Six Human Resource Tips For Marijuana Businesses


There’s more to Human Resources in the cannabis industry than just hiring and firing, salary and benefits. Here, Caela Bintner of Faces Human Capital Management in Denver and Gil Price of Price Management Group in Seattle offer tips on thinking through human resources issues to help cannabis companies minimize financial risk and maximize investment in their employees.

Marijuana Business Dailys 2016 Marijuana Business Factbook, estimates that cannabis-related companies in the U.S. are now employing between 100,000 and 150,000 workers, so the need for Human Resource management is growing.

Create Robust Job Descriptions

Founders need to communicate what is expected of each employee, both to hire the person with the right skill set, and to have a joint understanding of the job to turn to in the case of poor performance. A set of company job descriptions can also expose overlap or gaps in work flow and responsibility. Employees that "touch the plant" have very strict laws they need to abide by, so be sure your hires are rule-followers or they could put your whole business at risk.

Verify Employee Eligibility

Some cannabis company founders have non-traditional business backgrounds and may not realize that Federal law requires all new employees to complete an I-9 Employment Eligibility Verification form. The I-9 form helps companies ensure their employees identity and their authorization to work in the United States. A company that is federally audited and has neglected this important step could face consequences.

Understand Fair Labor Standards Act (FLSA) Classifications

The FLSA are the minimum wage, overtime pay, record-keeping and other employment standards. Some jobs in the legal cannabis sector are still new and employers may not know how to classify them. Should the staff who tend the cannabis plants be considered exempt, or should that classification be reserved only for geneticists who develop a companys unique strains? And who gets overtime? Other employment laws to understand include disability accessibility, family medical leave, record retention requirements, etc.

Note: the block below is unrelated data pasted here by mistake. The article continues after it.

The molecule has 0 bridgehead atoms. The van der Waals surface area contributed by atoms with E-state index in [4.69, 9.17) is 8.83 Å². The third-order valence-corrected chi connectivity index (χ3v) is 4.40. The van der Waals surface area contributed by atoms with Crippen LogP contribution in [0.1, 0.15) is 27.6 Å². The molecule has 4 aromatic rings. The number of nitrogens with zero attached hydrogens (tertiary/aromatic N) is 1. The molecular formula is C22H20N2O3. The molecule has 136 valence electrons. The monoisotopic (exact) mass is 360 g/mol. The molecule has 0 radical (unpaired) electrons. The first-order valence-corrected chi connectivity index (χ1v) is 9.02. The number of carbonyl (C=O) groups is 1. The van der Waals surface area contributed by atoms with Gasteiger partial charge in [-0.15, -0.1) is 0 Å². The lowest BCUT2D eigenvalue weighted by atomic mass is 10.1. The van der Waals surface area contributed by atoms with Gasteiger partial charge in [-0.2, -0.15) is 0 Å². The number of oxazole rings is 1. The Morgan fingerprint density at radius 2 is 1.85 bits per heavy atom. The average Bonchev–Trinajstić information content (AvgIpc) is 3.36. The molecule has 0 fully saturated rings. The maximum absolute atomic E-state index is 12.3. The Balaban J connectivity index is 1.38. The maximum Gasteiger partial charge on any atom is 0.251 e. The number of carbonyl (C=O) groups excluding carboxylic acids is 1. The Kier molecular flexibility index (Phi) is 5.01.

Hire The Best, Not a Best Friend Employers in the legal cannabis sector might begin by hiring friends they can trust, but if there are issues with commitment or a skill mismatch, the relationship will sour. Founders should look for a diverse workforce that can bring different perspectives and life experiences along with their skill sets. For example a pot shop may employ some frequent cannabis users and some more casual users, to connect with and advise different types of customers.

Minimize Turnover

Communicating cultural issues like product excellence, work-life balance, teamwork or other parts of the founders vision is key in both word and deed. Creating an employee handbook including policies for time off, safety, security, laws that might be applicable to the employees work, etc. unify the staffs understanding of their on-the-job rules. Job training, employee development and periodic scheduled reviews help keep the lines of communication open.

Create Compelling Compensation

Cannabis companies need to attract and engage the best employees they can with benefits like health insurance, direct deposit if possible so employees dont have to be paid in wads of cash, and other perks. While some job seekers are targeting the cannabis market, employers can cast a wider net by offering compensation that is competitive in and out of the industry.

News Moderator: Katelyn Baker
Full Article: Six Human Resource Tips For Marijuana Businesses
Author: Julie Weed
Contact: Forbes
Photo Credit: Julie Weed
Website: Forbes